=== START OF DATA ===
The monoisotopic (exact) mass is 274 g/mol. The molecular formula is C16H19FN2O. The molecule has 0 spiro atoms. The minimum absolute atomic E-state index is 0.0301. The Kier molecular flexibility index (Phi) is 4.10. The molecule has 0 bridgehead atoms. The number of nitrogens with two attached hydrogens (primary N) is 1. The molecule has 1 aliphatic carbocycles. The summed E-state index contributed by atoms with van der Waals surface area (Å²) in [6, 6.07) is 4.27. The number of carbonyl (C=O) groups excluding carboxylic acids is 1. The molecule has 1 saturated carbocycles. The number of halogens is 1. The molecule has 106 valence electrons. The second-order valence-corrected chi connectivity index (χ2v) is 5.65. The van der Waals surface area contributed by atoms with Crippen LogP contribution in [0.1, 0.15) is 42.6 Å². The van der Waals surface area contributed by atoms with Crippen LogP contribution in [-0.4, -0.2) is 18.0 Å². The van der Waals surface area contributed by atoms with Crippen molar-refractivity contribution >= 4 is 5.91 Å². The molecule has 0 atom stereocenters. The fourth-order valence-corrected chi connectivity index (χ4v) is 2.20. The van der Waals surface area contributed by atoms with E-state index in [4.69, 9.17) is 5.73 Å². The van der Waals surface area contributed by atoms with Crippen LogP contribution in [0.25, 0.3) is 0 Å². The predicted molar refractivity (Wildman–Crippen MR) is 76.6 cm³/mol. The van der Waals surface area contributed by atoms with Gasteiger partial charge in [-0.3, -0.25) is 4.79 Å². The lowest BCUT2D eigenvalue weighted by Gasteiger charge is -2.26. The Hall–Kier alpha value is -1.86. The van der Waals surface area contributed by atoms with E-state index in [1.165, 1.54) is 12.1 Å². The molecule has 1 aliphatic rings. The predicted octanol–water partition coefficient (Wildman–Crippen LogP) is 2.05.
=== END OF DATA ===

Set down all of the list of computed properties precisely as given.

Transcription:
The monoisotopic (exact) mass is 274 g/mol. The molecular formula is C16H19FN2O. The molecule has 0 spiro atoms. The minimum absolute atomic E-state index is 0.0301. The Kier molecular flexibility index (Phi) is 4.10. The molecule has 0 bridgehead atoms. The number of nitrogens with two attached hydrogens (primary N) is 1. The molecule has 1 aliphatic carbocycles. The summed E-state index contributed by atoms with van der Waals surface area (Å²) in [6, 6.07) is 4.27. The number of carbonyl (C=O) groups excluding carboxylic acids is 1. The molecule has 1 saturated carbocycles. The number of halogens is 1. The molecule has 106 valence electrons. The second-order valence-corrected chi connectivity index (χ2v) is 5.65. The van der Waals surface area contributed by atoms with Crippen LogP contribution in [0.1, 0.15) is 42.6 Å². The van der Waals surface area contributed by atoms with Crippen LogP contribution in [-0.4, -0.2) is 18.0 Å². The van der Waals surface area contributed by atoms with Crippen molar-refractivity contribution >= 4 is 5.91 Å². The molecule has 0 atom stereocenters. The fourth-order valence-corrected chi connectivity index (χ4v) is 2.20. The van der Waals surface area contributed by atoms with E-state index in [4.69, 9.17) is 5.73 Å². The van der Waals surface area contributed by atoms with Crippen LogP contribution in [0.25, 0.3) is 0 Å². The predicted molar refractivity (Wildman–Crippen MR) is 76.6 cm³/mol. The van der Waals surface area contributed by atoms with Gasteiger partial charge in [-0.3, -0.25) is 4.79 Å². The lowest BCUT2D eigenvalue weighted by Gasteiger charge is -2.26. The Hall–Kier alpha value is -1.86. The van der Waals surface area contributed by atoms with E-state index in [1.165, 1.54) is 12.1 Å². The molecule has 1 aliphatic rings. The predicted octanol–water partition coefficient (Wildman–Crippen LogP) is 2.05.